In the Bible, (Genesis 32:3, 33:14-16, 36:8-9) Easu the son of Jacob settled in mount Seir. A people called “Horites” or “Horims” lived in the country of Seir, and Esau’s family, the Edomites, began to intermarry with them. Eliphaz, Esau’s eldest son, married Timna the sister of Lotan and the daughter of Seir (Genesis 36:12, 20, 22). From this marriage to a Horitess, Amalek was born. He grew up to become a sheik of Edom and is considered to be the progenitor of the Amalekites. According to this view, the Amalekites would have originally been a sub-tribe of Edom. The region called “Mount Seir” at that time apparently extended westward as far as El-Paran (possibly “Nakl” near the center of the Sinai Peninsula) beyond which lay the Wilderness of Shur, stretching to the borders of Egypt (Genesis 14:6), although most ancient writers refer to Mount Seir as the mountains of Edom. Later the term is used of both sides of the Arabah Valley, and more recently many have confined it to the east side only. This helps explain how it is that the names “Paran” “Seir” and “Sinai” are synonymous with “Horeb,” the Mount of the Law. (Deuteronomy 33: 2; Habakkuk. 3: 3) The statement that there are eleven days journey from Horeb to Kadesh-barnea “by way of Mount Seir” (Deuteronomy 1:2) is seen to be quite natural, if “Mount Seir” included the ring of mountains along the southern edge of the desert plateau of the Sinai, known to the Arabs as Jebel el Tih.

The Empire of ‘Ad

This was an early nomadic empire led by the Edomite peoples which blossomed early and spread across the Arabian Peninsula. Gibson spends many chapters in his book tracing this nomadic Arabian kingdom, documenting their presence all across the Arabian Peninsula and into Egypt, where the Egyptians called them Hyksos, or shepherd kings.

Zamzimians

When the Edomite led alliance (People of ‘Ad) were crushed by Egyptian resistance, the alliance of Arabian tribes broke up, and the Edomites became a small insignificant tribe. The region of Mount Seir was occupied at that time by a group of people know as the Zamzimmims and the Emims (Deuteronomy 2:20, 10, 12). These were destroyed by the descendants of Lot’s children, the Ammonites and Moabites. (Deuteronomy 2:9, 12, 21-22) The ancient well of ZamZam was probably named after the ancient Zamzummims who dug the well.

Ammonite Control

The Ammonites and Moabites were the sons of Lot, and their families grew into small tribes who then allied themselves with the other tribes in Arabia to form the Empire of ‘Ad. (This is defended in chapters 3-8 in Gibson’s Qur’anic Geography. When this alliance was defeated by the Egyptian Pharaoh Ahmose I, it broke up and the tribes each returned to their traditional areas. The Ammonites and Moabites combined their strength at this time and managed to overthrow the Zamzimmims who were living in the mountains of Seir.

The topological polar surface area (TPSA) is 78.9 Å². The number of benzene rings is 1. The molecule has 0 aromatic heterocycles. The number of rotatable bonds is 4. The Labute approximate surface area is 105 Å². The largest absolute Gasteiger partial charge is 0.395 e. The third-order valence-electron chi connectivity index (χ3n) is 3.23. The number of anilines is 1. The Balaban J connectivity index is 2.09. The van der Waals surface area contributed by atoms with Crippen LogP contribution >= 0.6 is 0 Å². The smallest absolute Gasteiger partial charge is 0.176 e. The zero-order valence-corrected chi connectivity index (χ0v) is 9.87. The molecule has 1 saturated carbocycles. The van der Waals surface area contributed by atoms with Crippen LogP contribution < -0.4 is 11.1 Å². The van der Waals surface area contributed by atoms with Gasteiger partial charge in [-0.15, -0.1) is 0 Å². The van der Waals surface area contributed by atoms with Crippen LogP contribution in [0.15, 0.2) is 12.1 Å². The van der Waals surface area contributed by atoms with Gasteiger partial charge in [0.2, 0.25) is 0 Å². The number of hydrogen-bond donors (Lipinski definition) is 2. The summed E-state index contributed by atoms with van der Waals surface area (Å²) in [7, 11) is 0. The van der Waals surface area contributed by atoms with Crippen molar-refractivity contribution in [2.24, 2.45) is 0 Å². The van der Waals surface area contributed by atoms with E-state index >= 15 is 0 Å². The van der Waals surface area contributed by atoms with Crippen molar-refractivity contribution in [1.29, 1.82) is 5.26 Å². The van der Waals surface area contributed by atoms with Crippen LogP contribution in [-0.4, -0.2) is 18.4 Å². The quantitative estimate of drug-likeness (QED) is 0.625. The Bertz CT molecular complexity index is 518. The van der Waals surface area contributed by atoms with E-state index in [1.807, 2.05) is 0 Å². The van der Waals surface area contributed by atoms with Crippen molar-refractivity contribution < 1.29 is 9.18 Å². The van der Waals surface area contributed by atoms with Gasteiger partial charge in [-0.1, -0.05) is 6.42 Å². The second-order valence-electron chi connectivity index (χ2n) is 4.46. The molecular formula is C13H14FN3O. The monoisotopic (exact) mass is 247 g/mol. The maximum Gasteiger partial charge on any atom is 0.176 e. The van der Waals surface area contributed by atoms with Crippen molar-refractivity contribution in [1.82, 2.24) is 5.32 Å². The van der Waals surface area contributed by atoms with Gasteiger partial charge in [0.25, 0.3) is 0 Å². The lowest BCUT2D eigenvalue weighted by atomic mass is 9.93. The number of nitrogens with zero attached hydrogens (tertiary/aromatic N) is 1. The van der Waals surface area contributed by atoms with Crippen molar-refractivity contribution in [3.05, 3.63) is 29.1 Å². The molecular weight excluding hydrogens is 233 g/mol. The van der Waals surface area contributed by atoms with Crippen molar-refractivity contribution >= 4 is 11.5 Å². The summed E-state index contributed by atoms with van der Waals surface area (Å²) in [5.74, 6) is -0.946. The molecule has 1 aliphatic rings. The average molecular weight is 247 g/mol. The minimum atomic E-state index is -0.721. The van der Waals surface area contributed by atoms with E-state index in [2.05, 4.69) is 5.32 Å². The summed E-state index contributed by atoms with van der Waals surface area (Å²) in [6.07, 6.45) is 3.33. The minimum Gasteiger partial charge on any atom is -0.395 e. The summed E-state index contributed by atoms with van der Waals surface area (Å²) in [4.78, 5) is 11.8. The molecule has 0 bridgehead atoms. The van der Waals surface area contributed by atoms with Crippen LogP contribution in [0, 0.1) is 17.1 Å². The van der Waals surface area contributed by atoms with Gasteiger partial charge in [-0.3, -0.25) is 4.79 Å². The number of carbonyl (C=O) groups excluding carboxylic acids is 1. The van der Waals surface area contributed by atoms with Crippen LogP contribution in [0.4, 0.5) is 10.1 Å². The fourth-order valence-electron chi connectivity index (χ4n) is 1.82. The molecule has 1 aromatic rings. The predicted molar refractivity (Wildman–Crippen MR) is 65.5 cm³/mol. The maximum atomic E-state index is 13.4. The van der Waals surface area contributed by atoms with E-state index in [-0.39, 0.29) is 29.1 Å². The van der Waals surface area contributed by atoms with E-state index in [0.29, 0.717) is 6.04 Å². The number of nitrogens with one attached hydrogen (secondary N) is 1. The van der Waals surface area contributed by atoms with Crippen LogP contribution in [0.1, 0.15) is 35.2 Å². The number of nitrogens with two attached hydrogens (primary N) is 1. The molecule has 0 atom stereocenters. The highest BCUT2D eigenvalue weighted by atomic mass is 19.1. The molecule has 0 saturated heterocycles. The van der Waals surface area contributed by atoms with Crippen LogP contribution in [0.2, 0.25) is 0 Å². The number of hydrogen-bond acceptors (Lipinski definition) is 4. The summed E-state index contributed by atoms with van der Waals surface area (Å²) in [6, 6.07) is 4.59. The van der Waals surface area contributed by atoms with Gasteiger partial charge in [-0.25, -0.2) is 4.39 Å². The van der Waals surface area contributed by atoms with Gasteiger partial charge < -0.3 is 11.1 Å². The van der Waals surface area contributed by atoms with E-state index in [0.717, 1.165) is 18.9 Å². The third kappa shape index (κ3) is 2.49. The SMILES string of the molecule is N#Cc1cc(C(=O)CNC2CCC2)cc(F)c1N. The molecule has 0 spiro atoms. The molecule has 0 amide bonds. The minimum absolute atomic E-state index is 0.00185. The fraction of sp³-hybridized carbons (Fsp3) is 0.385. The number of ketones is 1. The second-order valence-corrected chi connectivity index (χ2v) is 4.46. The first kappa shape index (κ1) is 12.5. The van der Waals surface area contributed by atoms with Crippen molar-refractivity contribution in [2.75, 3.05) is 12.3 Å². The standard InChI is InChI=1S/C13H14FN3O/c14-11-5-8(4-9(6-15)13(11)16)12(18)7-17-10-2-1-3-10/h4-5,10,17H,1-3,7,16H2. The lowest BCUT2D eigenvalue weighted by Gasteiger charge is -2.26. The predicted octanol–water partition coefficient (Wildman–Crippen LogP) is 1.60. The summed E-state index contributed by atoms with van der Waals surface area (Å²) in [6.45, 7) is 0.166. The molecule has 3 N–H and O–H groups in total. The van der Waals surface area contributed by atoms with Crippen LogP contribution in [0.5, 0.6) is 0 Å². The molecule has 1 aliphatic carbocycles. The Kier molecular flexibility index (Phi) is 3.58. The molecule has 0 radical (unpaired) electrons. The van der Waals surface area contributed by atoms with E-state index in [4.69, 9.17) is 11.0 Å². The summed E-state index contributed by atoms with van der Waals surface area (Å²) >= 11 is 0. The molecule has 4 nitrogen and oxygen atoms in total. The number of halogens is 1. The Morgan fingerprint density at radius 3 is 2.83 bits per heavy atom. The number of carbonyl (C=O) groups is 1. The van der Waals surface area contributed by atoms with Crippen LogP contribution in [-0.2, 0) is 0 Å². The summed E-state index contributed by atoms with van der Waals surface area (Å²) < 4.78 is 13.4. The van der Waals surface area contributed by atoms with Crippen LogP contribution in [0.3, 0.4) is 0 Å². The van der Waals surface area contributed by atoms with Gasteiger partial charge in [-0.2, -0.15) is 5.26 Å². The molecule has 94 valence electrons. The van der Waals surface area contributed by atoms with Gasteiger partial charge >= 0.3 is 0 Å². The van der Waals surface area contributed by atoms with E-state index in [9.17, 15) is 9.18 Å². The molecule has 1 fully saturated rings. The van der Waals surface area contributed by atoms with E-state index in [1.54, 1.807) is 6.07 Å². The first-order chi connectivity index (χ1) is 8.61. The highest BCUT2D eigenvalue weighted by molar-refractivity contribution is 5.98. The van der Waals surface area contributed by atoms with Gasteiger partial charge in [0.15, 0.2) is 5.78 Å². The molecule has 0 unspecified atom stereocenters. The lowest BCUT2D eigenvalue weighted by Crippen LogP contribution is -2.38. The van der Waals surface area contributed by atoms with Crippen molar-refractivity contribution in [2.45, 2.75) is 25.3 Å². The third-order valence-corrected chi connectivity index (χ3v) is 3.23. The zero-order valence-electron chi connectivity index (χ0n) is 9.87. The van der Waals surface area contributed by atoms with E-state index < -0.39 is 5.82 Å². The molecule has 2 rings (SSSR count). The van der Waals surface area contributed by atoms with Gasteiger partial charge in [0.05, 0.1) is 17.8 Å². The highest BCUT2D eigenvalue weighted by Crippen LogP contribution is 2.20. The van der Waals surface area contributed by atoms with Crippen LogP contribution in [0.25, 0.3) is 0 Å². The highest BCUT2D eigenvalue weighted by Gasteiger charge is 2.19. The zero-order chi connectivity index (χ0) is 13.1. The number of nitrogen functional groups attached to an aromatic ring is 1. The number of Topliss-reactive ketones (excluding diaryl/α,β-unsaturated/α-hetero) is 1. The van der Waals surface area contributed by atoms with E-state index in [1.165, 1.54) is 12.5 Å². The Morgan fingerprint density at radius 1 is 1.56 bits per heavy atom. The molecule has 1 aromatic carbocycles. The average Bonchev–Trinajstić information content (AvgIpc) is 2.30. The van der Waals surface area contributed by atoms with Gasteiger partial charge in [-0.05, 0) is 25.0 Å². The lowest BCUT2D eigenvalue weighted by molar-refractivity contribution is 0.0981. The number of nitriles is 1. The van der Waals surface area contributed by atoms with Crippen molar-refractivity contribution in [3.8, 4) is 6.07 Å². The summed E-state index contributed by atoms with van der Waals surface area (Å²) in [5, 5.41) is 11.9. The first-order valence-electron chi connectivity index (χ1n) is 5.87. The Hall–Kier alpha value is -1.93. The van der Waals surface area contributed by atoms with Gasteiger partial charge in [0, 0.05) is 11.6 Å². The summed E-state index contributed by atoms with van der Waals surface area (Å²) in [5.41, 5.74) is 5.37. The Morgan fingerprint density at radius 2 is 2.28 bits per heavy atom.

(Deuteronomy 2:20)

Aarons Tomb on mountain topMoses and Aaron

Moses and the Children of Israel were not allowed to travel up the King's Highway through Edom, so they traveled up the Araba Valley. On this trip, Aaron died and was buried on a mountain top. It is interesting to note that an ancient tomb to Aaron is located near Petra. This would provide the Jewish people a reason to call the area: Bacca, or a place of weeping and of pilgrimage. (Above: photo of Aarons tomb on the mountain top.)

David

During ther reign of Daid, the Israelite kingdom occupied Edom for a period of time. Since some Jewish people lived in northern Arabia they would have passed down the King's Highway near Petra/Becca on their way to Jerusalem. It is interesting that Psalm 84 was written during this time, and it mentions the Valley of Becca, a place of weeping and pilgrimage, on the road to Jerusalem for the Jews from Arabia.

Phoenician shipSolomon and Hiram

The Bible tells us that Solomon and Hiram, King of Tyre built a navy. “For the king had at sea a navy of Tarshish with the navy of Hiram: once in three years came the navy of Tarshish, bringing gold and silver, ivory, apes and peacocks.” (I Kings 10:22) The base for this navy was in "Ezion-geber which is beside Eloth, on the shore of the Red Sea, in the Land of Edom” (I Kings 9:26). The wood for these ships came from the mountains of Edom and Sier. Studies of pollen from ancient graves demonstrate that there were many kinds of trees on the mountains of Edom in ancient times. The last of these forests was cleared by the Turks who ran a railway spur into Shobeck to cut and remove timber. Today it is all desert.